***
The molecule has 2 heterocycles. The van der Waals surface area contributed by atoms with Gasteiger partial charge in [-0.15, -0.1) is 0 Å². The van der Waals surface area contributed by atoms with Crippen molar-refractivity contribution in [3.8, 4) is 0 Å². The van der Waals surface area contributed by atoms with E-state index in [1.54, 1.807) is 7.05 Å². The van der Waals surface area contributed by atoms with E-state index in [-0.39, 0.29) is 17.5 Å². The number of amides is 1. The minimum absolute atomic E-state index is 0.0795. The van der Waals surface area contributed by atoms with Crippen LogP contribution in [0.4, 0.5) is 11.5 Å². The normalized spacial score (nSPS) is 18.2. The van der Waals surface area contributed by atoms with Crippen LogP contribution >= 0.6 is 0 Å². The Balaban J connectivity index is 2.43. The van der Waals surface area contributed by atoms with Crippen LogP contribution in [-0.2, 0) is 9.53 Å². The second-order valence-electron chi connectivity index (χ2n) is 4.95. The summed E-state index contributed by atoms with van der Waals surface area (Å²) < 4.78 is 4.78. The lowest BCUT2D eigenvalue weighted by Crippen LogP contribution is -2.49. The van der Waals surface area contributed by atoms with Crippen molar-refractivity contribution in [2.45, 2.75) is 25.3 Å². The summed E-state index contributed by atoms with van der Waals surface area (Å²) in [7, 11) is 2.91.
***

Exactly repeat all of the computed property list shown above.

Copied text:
The molecule has 2 heterocycles. The van der Waals surface area contributed by atoms with Gasteiger partial charge in [-0.15, -0.1) is 0 Å². The van der Waals surface area contributed by atoms with Crippen molar-refractivity contribution in [3.8, 4) is 0 Å². The van der Waals surface area contributed by atoms with E-state index in [1.54, 1.807) is 7.05 Å². The van der Waals surface area contributed by atoms with E-state index in [-0.39, 0.29) is 17.5 Å². The number of amides is 1. The minimum absolute atomic E-state index is 0.0795. The van der Waals surface area contributed by atoms with Crippen LogP contribution in [0.4, 0.5) is 11.5 Å². The normalized spacial score (nSPS) is 18.2. The van der Waals surface area contributed by atoms with Crippen LogP contribution >= 0.6 is 0 Å². The Balaban J connectivity index is 2.43. The van der Waals surface area contributed by atoms with Crippen LogP contribution in [-0.2, 0) is 9.53 Å². The second-order valence-electron chi connectivity index (χ2n) is 4.95. The summed E-state index contributed by atoms with van der Waals surface area (Å²) < 4.78 is 4.78. The lowest BCUT2D eigenvalue weighted by Crippen LogP contribution is -2.49. The van der Waals surface area contributed by atoms with Crippen molar-refractivity contribution in [2.45, 2.75) is 25.3 Å². The summed E-state index contributed by atoms with van der Waals surface area (Å²) in [7, 11) is 2.91.